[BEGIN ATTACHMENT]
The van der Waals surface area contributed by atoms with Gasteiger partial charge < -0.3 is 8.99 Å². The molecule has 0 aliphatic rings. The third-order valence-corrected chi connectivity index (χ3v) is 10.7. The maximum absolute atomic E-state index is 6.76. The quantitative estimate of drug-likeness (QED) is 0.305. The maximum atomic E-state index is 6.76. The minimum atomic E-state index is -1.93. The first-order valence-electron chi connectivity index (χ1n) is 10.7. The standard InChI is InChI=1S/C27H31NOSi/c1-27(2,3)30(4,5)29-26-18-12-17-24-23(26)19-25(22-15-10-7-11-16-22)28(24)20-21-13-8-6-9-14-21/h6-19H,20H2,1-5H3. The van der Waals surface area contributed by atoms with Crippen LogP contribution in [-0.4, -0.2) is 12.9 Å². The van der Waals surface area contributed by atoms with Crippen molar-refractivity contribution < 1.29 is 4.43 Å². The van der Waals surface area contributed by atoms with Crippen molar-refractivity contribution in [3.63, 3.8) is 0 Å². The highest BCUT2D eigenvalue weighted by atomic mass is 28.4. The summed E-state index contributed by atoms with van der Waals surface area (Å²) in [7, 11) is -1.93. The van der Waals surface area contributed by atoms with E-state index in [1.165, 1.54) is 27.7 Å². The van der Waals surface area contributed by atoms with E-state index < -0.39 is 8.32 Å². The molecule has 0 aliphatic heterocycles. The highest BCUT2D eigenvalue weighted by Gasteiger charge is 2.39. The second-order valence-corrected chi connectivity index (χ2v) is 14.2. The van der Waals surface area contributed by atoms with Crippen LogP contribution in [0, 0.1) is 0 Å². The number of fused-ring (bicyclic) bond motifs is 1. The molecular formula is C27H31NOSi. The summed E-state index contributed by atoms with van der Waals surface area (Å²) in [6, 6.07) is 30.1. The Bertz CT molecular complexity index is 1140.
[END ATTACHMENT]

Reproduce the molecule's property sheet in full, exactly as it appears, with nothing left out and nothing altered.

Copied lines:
The van der Waals surface area contributed by atoms with Gasteiger partial charge < -0.3 is 8.99 Å². The molecule has 0 aliphatic rings. The third-order valence-corrected chi connectivity index (χ3v) is 10.7. The maximum absolute atomic E-state index is 6.76. The quantitative estimate of drug-likeness (QED) is 0.305. The maximum atomic E-state index is 6.76. The minimum atomic E-state index is -1.93. The first-order valence-electron chi connectivity index (χ1n) is 10.7. The standard InChI is InChI=1S/C27H31NOSi/c1-27(2,3)30(4,5)29-26-18-12-17-24-23(26)19-25(22-15-10-7-11-16-22)28(24)20-21-13-8-6-9-14-21/h6-19H,20H2,1-5H3. The van der Waals surface area contributed by atoms with Crippen LogP contribution in [-0.4, -0.2) is 12.9 Å². The van der Waals surface area contributed by atoms with Crippen molar-refractivity contribution < 1.29 is 4.43 Å². The van der Waals surface area contributed by atoms with Crippen molar-refractivity contribution in [3.63, 3.8) is 0 Å². The highest BCUT2D eigenvalue weighted by atomic mass is 28.4. The summed E-state index contributed by atoms with van der Waals surface area (Å²) in [7, 11) is -1.93. The van der Waals surface area contributed by atoms with E-state index in [1.165, 1.54) is 27.7 Å². The van der Waals surface area contributed by atoms with E-state index < -0.39 is 8.32 Å². The molecule has 0 aliphatic heterocycles. The highest BCUT2D eigenvalue weighted by Gasteiger charge is 2.39. The second-order valence-corrected chi connectivity index (χ2v) is 14.2. The van der Waals surface area contributed by atoms with Crippen LogP contribution in [0, 0.1) is 0 Å². The number of fused-ring (bicyclic) bond motifs is 1. The molecular formula is C27H31NOSi. The summed E-state index contributed by atoms with van der Waals surface area (Å²) in [6, 6.07) is 30.1. The Bertz CT molecular complexity index is 1140.